Once upon a time, that is to say, in the past year, a prospective undergraduate student came to visit a department to ask about their philosophy program. He wanted to meet with a professor, and so he met with me. During the brief meeting, he praised the high school teacher who had introduced him to philosophy as a “real philosopher.”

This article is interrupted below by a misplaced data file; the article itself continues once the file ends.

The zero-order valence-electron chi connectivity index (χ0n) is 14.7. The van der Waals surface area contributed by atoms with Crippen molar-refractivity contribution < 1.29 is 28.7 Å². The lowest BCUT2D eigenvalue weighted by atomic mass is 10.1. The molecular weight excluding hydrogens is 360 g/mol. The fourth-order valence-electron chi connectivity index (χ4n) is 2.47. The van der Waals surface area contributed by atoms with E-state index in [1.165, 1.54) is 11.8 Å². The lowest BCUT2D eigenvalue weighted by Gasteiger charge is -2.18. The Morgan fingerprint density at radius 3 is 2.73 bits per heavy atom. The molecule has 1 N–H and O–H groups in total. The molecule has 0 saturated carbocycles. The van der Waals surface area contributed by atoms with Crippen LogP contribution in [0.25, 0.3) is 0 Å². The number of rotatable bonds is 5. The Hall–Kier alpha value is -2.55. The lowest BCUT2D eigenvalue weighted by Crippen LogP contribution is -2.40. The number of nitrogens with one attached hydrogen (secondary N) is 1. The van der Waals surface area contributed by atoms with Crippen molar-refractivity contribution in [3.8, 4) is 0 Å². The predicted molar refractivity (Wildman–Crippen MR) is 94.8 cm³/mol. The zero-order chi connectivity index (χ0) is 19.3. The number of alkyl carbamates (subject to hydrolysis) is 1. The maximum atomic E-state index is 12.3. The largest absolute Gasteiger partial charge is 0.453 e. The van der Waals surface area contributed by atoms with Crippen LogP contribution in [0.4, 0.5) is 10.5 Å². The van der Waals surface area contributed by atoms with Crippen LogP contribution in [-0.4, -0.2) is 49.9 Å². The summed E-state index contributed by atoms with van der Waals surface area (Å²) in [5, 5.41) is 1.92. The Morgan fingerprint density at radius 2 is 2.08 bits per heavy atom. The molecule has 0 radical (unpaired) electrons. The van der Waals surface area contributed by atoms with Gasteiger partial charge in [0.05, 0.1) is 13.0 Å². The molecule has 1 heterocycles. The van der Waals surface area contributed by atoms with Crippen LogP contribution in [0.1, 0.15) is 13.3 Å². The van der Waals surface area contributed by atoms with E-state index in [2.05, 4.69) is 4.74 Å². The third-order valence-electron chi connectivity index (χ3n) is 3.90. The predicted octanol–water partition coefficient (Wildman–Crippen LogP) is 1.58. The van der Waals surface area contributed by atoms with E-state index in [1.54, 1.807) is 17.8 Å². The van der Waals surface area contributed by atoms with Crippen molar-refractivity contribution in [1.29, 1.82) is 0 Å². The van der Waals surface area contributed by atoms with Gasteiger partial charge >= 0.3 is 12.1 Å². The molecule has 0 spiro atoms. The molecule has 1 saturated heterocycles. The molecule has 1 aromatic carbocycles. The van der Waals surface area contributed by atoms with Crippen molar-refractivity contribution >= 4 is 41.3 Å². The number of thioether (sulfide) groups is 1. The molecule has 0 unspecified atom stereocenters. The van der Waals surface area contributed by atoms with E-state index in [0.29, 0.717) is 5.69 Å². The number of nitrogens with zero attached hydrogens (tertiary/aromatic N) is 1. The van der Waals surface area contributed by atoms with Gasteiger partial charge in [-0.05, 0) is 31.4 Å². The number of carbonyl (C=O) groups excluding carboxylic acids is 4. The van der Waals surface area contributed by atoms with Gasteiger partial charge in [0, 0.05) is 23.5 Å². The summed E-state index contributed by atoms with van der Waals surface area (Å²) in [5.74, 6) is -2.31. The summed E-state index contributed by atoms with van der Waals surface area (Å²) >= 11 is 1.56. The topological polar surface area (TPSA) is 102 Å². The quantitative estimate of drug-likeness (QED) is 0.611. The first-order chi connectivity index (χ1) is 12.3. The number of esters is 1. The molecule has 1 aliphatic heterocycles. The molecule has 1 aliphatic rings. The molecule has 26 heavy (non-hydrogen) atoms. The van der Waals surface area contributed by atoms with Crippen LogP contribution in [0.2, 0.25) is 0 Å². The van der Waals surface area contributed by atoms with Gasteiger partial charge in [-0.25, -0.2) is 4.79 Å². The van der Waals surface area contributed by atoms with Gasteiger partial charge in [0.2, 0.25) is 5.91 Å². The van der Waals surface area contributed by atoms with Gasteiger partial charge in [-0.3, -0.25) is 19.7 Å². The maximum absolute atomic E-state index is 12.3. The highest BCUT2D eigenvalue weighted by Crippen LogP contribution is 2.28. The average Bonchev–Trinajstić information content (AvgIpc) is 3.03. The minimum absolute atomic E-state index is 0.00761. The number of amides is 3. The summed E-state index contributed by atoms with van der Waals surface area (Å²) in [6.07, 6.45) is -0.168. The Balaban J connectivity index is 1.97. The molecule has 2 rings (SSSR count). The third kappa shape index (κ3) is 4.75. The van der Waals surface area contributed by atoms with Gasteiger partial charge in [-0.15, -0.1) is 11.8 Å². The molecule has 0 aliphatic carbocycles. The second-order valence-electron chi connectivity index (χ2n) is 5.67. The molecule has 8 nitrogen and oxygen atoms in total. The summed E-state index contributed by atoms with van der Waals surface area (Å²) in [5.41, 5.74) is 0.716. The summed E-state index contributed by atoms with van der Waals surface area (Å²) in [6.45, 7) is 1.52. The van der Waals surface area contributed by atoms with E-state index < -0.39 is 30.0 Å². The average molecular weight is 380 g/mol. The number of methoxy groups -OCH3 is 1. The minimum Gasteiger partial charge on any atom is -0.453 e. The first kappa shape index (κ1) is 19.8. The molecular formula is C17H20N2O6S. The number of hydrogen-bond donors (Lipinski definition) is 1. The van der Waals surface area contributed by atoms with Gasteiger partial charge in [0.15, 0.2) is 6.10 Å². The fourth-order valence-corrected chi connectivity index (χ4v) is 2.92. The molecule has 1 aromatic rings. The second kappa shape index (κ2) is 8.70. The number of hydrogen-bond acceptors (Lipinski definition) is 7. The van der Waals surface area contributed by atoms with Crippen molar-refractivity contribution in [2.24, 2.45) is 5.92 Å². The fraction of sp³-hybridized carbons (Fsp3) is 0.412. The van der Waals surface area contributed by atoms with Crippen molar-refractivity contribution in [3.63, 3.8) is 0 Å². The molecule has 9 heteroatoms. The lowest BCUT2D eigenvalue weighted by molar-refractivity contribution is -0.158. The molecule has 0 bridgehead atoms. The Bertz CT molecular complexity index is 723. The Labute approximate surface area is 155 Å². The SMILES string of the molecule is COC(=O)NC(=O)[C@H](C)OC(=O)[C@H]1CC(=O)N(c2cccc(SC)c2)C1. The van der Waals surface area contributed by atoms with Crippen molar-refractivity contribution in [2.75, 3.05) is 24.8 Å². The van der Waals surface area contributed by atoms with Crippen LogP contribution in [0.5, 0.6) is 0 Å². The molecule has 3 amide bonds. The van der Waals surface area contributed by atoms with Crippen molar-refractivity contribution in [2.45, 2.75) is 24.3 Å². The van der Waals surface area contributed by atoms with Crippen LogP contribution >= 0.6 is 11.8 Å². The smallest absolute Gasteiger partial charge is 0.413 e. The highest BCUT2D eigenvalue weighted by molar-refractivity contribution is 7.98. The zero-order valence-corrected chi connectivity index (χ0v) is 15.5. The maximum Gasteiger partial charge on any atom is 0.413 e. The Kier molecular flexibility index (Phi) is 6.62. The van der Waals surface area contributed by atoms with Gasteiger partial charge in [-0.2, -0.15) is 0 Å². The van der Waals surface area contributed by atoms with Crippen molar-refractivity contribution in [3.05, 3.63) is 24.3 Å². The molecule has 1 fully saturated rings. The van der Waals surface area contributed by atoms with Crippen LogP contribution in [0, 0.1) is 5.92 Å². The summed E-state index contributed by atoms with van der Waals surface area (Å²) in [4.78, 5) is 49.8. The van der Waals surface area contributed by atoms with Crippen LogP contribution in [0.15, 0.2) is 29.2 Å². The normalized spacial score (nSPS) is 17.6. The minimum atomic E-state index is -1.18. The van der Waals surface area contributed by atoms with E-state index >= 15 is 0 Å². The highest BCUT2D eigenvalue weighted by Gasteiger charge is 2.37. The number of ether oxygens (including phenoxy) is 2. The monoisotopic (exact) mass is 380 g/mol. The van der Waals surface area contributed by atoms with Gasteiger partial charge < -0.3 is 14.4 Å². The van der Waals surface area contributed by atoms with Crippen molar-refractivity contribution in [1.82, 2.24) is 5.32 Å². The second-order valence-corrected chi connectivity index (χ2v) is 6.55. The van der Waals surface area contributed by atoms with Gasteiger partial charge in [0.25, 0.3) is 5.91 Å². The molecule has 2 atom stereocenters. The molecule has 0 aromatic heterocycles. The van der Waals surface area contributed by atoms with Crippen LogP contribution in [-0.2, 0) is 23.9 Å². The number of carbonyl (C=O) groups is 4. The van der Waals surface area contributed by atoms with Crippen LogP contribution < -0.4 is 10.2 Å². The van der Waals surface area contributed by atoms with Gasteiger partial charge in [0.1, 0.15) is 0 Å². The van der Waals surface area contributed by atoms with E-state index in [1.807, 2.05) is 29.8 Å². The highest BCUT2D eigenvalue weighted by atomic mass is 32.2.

Oh?, I say.
Yes, he says, you know, old guy, with a beard, tweed coat.
I have no doubt that the young man meant nothing much by it, but it belied an unfortunately common belief about what a philosopher should be, a belief so persistent that somehow it popped even while in the middle of a conversation with a thirty-something, female philosophy professor.